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Tuesday, 6 March, 2001, 08:28 GMT
'No plans' to scrap Welsh secretary
Welsh Secretary Paul Murphy has said Labour has no plans to scrap the post after the election.
Mr Murphy has told MPs that the role was part of the devolution settlement and, despite speculation to the contrary, would remain.
But, he admitted, it would be a decision for Prime Minister Tony Blair.
The future of the title "secretary of state for Wales" featured prominently during the annual Welsh day debate in the Commons.
The Conservatives promised they would keep the role but would combine it with another cabinet post to reflect the changes brought by devolution.
Tory leader William Hague - a former Welsh secretary himself - has suggested it could be merged with roles such as leader of the House in an effort to create "smaller government".
And he challenged Labour to offers similar guarantees.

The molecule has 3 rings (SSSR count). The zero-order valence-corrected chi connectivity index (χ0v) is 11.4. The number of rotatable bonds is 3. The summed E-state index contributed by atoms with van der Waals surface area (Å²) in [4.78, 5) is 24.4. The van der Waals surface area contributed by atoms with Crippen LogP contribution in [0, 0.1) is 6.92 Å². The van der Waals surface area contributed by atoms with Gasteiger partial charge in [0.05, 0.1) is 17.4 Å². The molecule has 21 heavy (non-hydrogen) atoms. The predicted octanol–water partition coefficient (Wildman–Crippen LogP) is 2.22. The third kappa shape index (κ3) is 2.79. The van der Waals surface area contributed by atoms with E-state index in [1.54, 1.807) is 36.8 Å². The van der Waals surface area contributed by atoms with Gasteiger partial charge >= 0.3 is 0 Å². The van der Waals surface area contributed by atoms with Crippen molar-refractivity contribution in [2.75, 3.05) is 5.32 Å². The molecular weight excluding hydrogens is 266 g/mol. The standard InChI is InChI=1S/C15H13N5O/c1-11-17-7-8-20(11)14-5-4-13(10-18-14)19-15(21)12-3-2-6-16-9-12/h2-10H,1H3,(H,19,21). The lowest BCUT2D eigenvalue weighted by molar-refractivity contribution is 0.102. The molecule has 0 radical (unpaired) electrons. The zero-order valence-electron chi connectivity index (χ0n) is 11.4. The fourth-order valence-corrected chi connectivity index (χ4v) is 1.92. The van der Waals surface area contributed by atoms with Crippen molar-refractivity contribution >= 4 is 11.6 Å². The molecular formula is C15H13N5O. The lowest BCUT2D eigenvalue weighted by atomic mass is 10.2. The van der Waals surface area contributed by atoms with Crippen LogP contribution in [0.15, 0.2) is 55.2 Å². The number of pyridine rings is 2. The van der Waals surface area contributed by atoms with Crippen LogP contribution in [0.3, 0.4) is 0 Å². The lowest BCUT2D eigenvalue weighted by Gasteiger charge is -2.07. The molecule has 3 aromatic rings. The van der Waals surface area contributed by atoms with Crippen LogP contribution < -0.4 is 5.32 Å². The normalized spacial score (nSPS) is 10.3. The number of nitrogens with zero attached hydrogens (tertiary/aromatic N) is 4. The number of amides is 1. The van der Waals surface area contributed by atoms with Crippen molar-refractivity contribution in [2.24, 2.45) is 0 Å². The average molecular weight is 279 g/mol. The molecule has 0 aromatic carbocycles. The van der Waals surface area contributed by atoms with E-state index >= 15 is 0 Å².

Mr Murphy assured MPs there were no plans to change the role.
He said it had been part of the devolution settlement voted on by the people of Wales and was included in the Government of Wales Act.
But he admitted that the issue was a matter for the prime minister.
The future of the post has been a subject for debate in all parties since most of the Welsh secretary's powers transferred to the National Assembly for Wales in 1999.
There had been speculation that the Tories would scrap the role if they won the election.
Whitehall insiders believe Tony Blair may merge the Welsh post with its equivalent in Scotland and Northern Ireland to create a new Department for the Nations, if Labour wins the next election.